What the Greatest Long-run Opportunity Going Is

“Ahead of the Street” Column, by Mitchell Clark, B. Comm.

The broader market keeps ticking higher and so do a number of U.S.-listed Chinese stocks. In fact, a number of these stocks that traded flat during the second quarter have appreciated significantly in value in recent weeks. Clearly, enthusiasm for Chinese stocks remains strong. However, I would say that, because of this capital appreciation, valuations are becoming much less attractive. Because of this, it is becoming less attractive to be a new speculator in this market at this particular point in time.

There was some good news from China this past week, as officials reported that the Chinese economy grew over seven percent in the first nine months of this year. This is significant, because the previously anticipated target was eight percent for total 2009 annual growth and this makes this target easy to beat.

While the country is so far away geographically, what happens in the domestic Chinese economy does matter now to investor sentiment on Wall Street. Like the U.S. economy, China is slowly becoming a benchmark on global growth.

According to the economic data, China’s domestic trade, housing market, manufacturing and car sales are all improving right now. Weakness remains in the export market and this is because global demand for Chinese goods has been affected by the recession in all Western countries.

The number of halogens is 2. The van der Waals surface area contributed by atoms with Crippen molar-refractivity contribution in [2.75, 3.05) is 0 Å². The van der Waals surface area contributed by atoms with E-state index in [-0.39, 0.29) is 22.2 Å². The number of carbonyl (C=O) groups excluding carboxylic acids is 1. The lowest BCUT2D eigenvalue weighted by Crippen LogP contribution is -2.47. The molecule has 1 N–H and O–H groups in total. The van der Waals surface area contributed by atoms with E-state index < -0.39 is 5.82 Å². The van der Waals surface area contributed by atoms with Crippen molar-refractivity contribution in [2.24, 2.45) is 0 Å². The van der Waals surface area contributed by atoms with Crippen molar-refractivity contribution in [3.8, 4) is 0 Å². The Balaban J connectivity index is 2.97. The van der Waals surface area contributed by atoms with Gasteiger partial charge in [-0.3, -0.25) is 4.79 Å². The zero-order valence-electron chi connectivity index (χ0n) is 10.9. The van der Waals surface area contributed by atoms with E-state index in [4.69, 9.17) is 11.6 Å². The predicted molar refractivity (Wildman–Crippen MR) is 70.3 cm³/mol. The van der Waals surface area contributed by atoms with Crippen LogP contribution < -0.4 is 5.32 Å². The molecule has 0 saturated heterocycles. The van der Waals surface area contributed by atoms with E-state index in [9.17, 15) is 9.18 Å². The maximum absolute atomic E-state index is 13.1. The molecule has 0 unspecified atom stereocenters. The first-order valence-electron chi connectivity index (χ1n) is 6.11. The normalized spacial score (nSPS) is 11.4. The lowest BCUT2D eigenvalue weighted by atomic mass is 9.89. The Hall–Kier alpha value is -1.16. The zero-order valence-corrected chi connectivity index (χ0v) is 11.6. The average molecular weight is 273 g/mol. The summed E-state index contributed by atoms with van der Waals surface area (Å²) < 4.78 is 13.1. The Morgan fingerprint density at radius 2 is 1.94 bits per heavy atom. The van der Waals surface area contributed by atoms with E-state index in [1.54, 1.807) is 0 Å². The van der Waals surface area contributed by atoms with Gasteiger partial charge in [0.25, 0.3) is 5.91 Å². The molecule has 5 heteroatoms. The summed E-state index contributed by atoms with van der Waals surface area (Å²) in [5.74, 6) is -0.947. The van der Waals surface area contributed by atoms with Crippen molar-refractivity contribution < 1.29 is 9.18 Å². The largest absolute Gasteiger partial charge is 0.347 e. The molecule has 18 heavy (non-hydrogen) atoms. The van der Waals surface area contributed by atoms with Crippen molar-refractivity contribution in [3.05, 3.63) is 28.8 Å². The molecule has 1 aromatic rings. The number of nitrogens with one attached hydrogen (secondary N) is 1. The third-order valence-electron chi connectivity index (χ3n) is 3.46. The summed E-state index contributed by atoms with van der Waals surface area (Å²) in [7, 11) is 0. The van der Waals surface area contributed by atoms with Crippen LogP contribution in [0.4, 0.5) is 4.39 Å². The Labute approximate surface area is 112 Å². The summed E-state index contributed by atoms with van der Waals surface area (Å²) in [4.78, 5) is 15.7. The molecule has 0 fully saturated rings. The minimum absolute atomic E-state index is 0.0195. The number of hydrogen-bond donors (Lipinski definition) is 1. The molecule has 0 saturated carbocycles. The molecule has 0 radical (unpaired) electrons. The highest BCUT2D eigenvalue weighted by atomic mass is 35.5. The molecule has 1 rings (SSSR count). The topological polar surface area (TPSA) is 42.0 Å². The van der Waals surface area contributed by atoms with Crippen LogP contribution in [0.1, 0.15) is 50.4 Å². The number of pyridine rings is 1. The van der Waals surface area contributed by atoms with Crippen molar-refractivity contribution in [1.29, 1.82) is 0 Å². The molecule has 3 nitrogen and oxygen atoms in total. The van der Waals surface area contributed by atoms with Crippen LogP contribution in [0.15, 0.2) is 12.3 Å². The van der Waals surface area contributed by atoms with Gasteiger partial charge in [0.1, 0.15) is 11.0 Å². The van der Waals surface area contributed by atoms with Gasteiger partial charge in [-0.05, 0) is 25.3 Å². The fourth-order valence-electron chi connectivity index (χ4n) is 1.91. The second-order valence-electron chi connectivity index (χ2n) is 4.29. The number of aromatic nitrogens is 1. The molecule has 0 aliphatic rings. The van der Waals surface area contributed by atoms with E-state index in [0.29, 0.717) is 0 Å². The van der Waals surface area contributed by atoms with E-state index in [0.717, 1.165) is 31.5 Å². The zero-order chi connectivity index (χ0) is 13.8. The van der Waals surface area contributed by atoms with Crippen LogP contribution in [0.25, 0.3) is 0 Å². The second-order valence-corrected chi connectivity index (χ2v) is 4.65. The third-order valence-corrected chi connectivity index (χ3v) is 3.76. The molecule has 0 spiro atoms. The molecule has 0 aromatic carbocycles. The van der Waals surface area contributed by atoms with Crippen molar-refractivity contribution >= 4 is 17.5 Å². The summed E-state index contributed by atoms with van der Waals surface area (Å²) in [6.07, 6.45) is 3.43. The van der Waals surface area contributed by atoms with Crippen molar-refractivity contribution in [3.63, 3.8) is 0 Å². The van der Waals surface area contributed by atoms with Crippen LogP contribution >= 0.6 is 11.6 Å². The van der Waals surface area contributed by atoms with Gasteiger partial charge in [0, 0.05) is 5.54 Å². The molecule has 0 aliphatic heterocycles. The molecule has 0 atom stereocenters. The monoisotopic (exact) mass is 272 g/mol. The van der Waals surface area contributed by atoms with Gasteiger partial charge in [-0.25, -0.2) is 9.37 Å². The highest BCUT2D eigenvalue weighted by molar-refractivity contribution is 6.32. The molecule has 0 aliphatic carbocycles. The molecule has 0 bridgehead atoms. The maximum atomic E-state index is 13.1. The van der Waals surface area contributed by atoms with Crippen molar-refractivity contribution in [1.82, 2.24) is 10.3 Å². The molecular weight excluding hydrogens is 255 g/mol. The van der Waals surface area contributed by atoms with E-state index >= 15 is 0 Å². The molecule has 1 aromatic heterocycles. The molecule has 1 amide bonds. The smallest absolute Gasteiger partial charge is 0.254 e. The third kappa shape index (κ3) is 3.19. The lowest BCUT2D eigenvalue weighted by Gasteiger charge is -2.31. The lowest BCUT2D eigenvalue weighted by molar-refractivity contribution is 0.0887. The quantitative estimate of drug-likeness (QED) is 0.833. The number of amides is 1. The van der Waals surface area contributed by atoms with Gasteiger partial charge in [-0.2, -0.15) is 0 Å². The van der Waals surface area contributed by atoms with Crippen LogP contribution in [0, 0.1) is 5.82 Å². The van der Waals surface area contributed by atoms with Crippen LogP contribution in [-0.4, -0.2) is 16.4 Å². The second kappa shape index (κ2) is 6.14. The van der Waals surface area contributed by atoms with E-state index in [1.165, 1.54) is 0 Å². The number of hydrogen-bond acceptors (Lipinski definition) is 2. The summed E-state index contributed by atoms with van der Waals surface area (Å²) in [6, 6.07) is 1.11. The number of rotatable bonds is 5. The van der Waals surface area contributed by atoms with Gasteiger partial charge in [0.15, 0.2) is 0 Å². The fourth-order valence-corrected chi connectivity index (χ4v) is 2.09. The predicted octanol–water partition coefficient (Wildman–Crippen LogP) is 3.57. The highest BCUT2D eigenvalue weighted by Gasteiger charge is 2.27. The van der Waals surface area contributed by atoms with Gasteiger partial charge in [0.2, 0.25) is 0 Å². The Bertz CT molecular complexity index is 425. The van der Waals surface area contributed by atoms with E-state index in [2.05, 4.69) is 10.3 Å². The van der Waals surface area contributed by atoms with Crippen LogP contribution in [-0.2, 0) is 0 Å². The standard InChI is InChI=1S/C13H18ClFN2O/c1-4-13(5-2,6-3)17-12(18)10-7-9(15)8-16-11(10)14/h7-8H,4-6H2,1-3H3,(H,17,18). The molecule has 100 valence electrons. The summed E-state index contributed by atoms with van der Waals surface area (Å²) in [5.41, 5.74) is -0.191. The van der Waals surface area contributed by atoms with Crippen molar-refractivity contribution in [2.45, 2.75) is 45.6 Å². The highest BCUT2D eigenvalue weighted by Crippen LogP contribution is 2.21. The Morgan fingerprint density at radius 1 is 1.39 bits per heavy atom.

Previously, I’ve written in this column how China’s economy is slowly transforming itself into a domestic-demand-driven economy. This is a natural progression for an economy as individual incomes grow.

As an investor or speculator, you want to be participating in this transformation and one of the best ways to do this is through U.S.- listed Chinese stocks. A lot of Chinese companies want exposure to U.S. capital markets, and not just for the large pool of investor capital. I get a real sense in analyzing these companies that entrepreneurs in China feel that listing on U.S. stock exchanges contributes to legitimizing their corporate structures. Because the economy over there is still somewhat of a Wild West adventure, Chinese companies need the strong reporting requirements that are inherent in a U.S. equity listing.

Both sides are winning because of this trend. Chinese companies raise money from U.S. and other global investors, and we as investors get the opportunity to trade these securities, which would not be as easy if they raised money in Asia.

The future is very bright for a lot of these companies and their investment prospects remain strong. While valuations are quite lofty right now, this sector of the equity market still represents the greatest long-run opportunity over the coming years.